Governors, don’t stoop

Governors, don’t stoop

Often, the heat, dust and din of participative democracy and partisan politics leaves the constitutional offices as the sole refuge for invoking and reining in threats to constitutional conscience and mandate. Unfortunately, posited as ‘retirement homes’ for geriatric or ‘unaccommodatable political has-beens’, the lazy image of the sprawling Raj Bhawans and their incumbents as indebted ‘rubber stamps’ is increasingly imagined.

The era of open politicisation of the hallowed institutions has seeped into the highest offices of the land, federal states and union territories to inflict ‘political activism’ that betrays constitutional solemnity and rectitude. This misplaced enthusiasm to dispel the ‘rubber stamp’ notion has taken the shape of a brazenly political and communal commentary on social media by the Governor of Meghalaya, and an all-out public spat between the Lieutenant Governor and the Chief Minister of Puducherry.

For some time, the Meghalaya Governor’s comments have been militating against the spirit of adorning and personifying apolitical credentials. His earlier tenure at Tripura was equally rambunctious and unapologetically partisan. His introduction on Twitter as ‘Right-wing Hindu socio-political thinker, writer, ideologue’ has an unmistakable import and wholly avoidable political sophistry.

His earlier observation that “Holding a constitutional post did not require one to be speech and hearing challenged”, implied very unconvincingly and insufficiently that the only way to uphold the constitutional duty was by tweeting extreme statements like, “An appeal from a retired colonel of the Indian Army: Don’t visit Kashmir; don’t go to Amaranth for the next 2 years. Don’t buy articles from Kashmir emporia or Kashmiri tradesman who come every winter. Boycott everything Kashmiri. I am inclined to agree”.

The man has frequently waded into undesirable outreaches. This belligerent approach undoes the sort of far-reaching and transformational impact that ‘Citizen President’ K R Narayan­an had with subtle acts like ‘returning files for reconsideration’ in matters of disagreement, that bore unimaginable moral pressure on the then government.

Even Narayanan’s wholly ‘political’ act of standing in queue to exercise his individual franchise had the optics of a thriving democracy. It is such constitutional ‘activism’ that these wounded times warrant, as there is no dearth of ‘speech and hearing challenged’ in today’s political environment, only a crying dearth of constitutionalists.

Secondly, the federal wiring of the Constitution ushers in a healthy checks-and-balances that ensues with the appointment of a ‘first citizen’, who may have to account for ‘advice by a council of ministers’ that belong to the opposition party, from a central government perspective. Given the political passions, theatrics and electoral calculus of democracy, the onus is on the ‘constitutional conscience keeper’ in the Raj Bhawan to remain the bigger person with restraint, tact and sobriety in tackling the political classes, as opposed to indulging in competitive one-upmanship.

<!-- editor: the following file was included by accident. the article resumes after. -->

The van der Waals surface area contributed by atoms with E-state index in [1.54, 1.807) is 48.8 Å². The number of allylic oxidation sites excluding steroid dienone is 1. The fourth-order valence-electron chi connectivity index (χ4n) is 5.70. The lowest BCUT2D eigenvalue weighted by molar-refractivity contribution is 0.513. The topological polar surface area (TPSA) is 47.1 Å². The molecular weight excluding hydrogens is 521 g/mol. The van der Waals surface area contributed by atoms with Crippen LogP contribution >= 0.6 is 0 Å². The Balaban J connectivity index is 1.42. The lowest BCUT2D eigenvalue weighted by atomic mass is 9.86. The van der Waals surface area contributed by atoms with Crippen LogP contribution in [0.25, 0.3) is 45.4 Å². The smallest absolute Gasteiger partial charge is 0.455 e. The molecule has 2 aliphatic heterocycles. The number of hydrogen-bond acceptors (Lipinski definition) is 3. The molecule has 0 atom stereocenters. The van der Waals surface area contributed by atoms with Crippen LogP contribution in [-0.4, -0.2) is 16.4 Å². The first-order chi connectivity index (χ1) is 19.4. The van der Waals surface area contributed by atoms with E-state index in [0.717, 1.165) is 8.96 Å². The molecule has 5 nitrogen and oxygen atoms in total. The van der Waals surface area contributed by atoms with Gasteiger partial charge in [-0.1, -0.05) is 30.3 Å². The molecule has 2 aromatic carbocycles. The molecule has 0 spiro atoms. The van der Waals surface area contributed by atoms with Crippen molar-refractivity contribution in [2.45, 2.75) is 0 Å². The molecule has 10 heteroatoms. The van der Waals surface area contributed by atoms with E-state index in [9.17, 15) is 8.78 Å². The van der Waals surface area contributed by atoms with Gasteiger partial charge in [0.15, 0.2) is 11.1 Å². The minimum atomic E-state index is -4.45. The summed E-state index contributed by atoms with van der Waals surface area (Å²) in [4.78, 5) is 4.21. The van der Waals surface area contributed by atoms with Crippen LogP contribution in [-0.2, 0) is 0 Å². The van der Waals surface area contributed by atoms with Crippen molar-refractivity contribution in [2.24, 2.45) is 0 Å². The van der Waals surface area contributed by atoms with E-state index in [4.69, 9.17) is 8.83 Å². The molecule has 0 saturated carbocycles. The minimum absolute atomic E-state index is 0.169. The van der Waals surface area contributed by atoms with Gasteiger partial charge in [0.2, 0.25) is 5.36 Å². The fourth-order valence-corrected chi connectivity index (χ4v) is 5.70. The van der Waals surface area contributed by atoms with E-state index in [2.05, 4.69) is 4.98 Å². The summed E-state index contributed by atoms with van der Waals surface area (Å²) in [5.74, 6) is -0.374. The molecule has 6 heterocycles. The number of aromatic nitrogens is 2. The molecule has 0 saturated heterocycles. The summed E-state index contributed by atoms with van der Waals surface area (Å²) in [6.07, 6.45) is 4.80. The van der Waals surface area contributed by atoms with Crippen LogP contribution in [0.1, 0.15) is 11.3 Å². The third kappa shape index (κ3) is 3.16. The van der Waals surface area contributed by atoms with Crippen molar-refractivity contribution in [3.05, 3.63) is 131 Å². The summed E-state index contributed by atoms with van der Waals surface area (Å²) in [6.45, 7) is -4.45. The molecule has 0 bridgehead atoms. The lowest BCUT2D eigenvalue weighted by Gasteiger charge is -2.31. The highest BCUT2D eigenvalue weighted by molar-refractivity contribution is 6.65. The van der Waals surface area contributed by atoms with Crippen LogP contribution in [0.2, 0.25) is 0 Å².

Puducherry has seen unprecedented levels of distasteful flare-ups between the L-G and the CM. The tit-for-tat narrative willy-nilly equates the two offices in such a way that belies the constitutional supremacy of one versus the other. This behavioural outburst also assumes the exhaustion and irrelevance of any other means of conveying a corrective message to the state government, especially since it is tantamount to taking on a comity elected by the people.

There is way too much experience, knowledge and good sense within Puducherry Raj Niwas to be oblivious to the optics that are suggesting a compromise to the mandated spirit of apolitical conduct. The legitimately professional, personal and passionate credentials of the Puducherry L-G could certainly be channelised in a manner behoving the solemnity of the Constitution.

All appointees to constitutional positions have the requisite political ‘clearance’ to get initially proposed and nominated, though the onus and expectation is on the individual to shun the political past and indebt if any, and strictly adorn the constitutional rigidity. The Constitution itself structures the ‘activist’ and ‘pacifist’ roles and agendas onto various government functionaries — to intrude and usurp the spirit of delineation is usually on account of retaining ‘political relevance’, even when the ostensible appointment necessitates rising above the political impulse. Beyond the individuals concerned, it is up to the ruling dispensations to ensure the sanctity of institutions and their occupants.

Gubernatorial or Presidential over-enthusiasm and over-reach is not a new phenomenon and all governments in the past have also been complicit in installing or overlooking the individual acts of constitutional-diminishment. However, as India churns, wallows and remains dangerously susceptible to the throes of its basic instincts, the individual call to honour the tenets of its constitutional solemnity, dignity and rectitude is on each of the individuals who has sworn into office, with the Constitution on hand, heart and spirit.

(The writer is a former Lt Governor of Andaman and Nicobar Islands & Puducherry)

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